NAURU: Angam Day

Stamps with both Angam Babies – one as a baby and one as an adult. Source: Hipstamp

Angam Day, celebrated on October 26, is a really interesting public holiday celebrated in Nauru. Angam Day commemorates when the Nauruan population hit 1500 people, the number considered necessary for the survival of the Naruan people. “Angam” is a Nauruan word that means “celebration” and has connotations with “meeting goals” or “homecoming”.

Since Nauru’s population has fluctuated, there actually have been two Angams – each celebrated by the birth of official baby #1500. The first Angam Baby, Eidagaruwo, was born on October 26, 1932, and her birth was celebrated with bonfires tinged blue with copper.

Unfortunately, during WWII, the population of Nauru suffered – both between Japanese occupation and forced deportation of Nauruans, as well as Allied bombings. Tragically Eidagaruwo, then a teen, died of malnutrition on Truk (Chuuk) Lagoon, where about half the Naururan population had been taken.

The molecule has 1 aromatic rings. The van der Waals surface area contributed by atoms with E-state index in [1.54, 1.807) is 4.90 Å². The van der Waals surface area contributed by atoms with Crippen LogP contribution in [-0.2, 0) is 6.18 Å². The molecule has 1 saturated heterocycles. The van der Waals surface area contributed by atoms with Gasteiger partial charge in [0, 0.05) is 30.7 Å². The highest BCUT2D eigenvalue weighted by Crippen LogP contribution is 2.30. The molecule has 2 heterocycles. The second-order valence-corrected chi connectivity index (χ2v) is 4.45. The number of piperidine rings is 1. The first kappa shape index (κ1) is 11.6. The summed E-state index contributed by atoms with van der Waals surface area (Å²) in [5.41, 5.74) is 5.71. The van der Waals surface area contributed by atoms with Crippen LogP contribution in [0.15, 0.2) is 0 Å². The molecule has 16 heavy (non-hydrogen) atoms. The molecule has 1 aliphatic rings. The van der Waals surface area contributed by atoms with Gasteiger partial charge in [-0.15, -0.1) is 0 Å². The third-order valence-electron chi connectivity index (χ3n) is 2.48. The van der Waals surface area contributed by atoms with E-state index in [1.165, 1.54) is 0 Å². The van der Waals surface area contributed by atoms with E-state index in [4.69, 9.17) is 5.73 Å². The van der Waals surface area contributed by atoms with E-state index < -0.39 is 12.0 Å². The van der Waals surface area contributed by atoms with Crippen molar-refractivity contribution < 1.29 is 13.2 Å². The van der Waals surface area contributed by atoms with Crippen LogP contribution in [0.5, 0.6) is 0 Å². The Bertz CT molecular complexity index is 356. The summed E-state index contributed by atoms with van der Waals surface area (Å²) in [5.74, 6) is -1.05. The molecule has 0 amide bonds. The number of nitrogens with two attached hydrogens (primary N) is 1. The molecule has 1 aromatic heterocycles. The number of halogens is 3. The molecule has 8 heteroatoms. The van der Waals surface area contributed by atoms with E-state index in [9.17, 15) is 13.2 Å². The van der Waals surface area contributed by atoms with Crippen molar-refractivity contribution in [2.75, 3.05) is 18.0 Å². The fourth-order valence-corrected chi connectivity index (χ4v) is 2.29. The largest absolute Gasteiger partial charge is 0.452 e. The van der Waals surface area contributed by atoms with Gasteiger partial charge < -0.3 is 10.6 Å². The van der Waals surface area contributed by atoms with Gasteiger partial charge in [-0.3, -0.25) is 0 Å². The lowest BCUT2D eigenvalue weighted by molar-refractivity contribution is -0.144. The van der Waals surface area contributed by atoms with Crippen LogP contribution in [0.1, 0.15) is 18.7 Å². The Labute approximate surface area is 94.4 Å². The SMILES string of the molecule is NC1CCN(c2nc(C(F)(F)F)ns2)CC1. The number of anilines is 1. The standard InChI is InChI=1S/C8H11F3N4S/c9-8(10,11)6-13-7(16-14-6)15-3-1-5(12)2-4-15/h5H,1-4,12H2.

The second Angam Baby, Bethel Enproe Adam, was born on March 31, 1949 – Nauruans began to celebrate Angam Day again, though keeping it on the original baby’s birthdate. I can’t find much else about Bethel Enproe Adam – she would have just turned 72 about a week ago, if she’s still around.

Angam Day is celebrated with parties, sports competitions (including fishing), and traditional dances. There’s a great clip here from Angam Day celebrations in 2016 – there’s some really skilled traditional dance that starts at around the 4 minute mark:

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